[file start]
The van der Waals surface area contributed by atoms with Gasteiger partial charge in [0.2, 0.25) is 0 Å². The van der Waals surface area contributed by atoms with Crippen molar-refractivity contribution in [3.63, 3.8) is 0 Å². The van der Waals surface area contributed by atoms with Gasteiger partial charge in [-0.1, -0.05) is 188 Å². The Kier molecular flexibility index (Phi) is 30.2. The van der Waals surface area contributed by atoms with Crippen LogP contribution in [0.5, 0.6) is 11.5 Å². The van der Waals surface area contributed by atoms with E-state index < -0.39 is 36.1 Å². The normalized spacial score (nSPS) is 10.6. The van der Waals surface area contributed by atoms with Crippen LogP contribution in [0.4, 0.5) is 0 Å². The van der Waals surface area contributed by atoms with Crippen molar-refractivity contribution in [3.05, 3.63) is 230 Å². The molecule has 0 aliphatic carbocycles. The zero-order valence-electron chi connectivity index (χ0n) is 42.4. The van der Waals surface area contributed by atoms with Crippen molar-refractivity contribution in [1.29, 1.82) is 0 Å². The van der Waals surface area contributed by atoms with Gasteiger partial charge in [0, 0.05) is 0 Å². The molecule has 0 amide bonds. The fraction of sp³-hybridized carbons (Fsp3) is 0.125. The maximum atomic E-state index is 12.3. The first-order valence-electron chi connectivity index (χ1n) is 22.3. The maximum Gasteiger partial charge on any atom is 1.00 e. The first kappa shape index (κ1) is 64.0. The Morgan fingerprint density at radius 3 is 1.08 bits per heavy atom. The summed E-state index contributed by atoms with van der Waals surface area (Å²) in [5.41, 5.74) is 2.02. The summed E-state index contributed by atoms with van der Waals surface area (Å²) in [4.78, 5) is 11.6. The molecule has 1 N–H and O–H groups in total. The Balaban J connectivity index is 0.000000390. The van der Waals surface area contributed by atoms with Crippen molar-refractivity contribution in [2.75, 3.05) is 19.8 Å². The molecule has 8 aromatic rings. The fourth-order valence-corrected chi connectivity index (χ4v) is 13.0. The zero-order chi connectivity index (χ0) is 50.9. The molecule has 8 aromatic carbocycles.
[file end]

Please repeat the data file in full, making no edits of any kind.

The van der Waals surface area contributed by atoms with Gasteiger partial charge in [0.2, 0.25) is 0 Å². The van der Waals surface area contributed by atoms with Crippen molar-refractivity contribution in [3.63, 3.8) is 0 Å². The van der Waals surface area contributed by atoms with Gasteiger partial charge in [-0.1, -0.05) is 188 Å². The Kier molecular flexibility index (Phi) is 30.2. The van der Waals surface area contributed by atoms with Crippen LogP contribution in [0.5, 0.6) is 11.5 Å². The van der Waals surface area contributed by atoms with E-state index < -0.39 is 36.1 Å². The normalized spacial score (nSPS) is 10.6. The van der Waals surface area contributed by atoms with Crippen LogP contribution in [0.4, 0.5) is 0 Å². The van der Waals surface area contributed by atoms with Crippen molar-refractivity contribution in [3.05, 3.63) is 230 Å². The molecule has 0 aliphatic carbocycles. The zero-order valence-electron chi connectivity index (χ0n) is 42.4. The van der Waals surface area contributed by atoms with Crippen molar-refractivity contribution in [1.29, 1.82) is 0 Å². The van der Waals surface area contributed by atoms with Gasteiger partial charge in [0, 0.05) is 0 Å². The molecule has 0 amide bonds. The fraction of sp³-hybridized carbons (Fsp3) is 0.125. The maximum atomic E-state index is 12.3. The first-order valence-electron chi connectivity index (χ1n) is 22.3. The maximum Gasteiger partial charge on any atom is 1.00 e. The first kappa shape index (κ1) is 64.0. The Morgan fingerprint density at radius 3 is 1.08 bits per heavy atom. The summed E-state index contributed by atoms with van der Waals surface area (Å²) in [5.41, 5.74) is 2.02. The summed E-state index contributed by atoms with van der Waals surface area (Å²) in [4.78, 5) is 11.6. The molecule has 1 N–H and O–H groups in total. The Balaban J connectivity index is 0.000000390. The van der Waals surface area contributed by atoms with Crippen molar-refractivity contribution in [2.75, 3.05) is 19.8 Å². The molecule has 8 aromatic rings. The fourth-order valence-corrected chi connectivity index (χ4v) is 13.0. The zero-order chi connectivity index (χ0) is 50.9. The molecule has 8 aromatic carbocycles.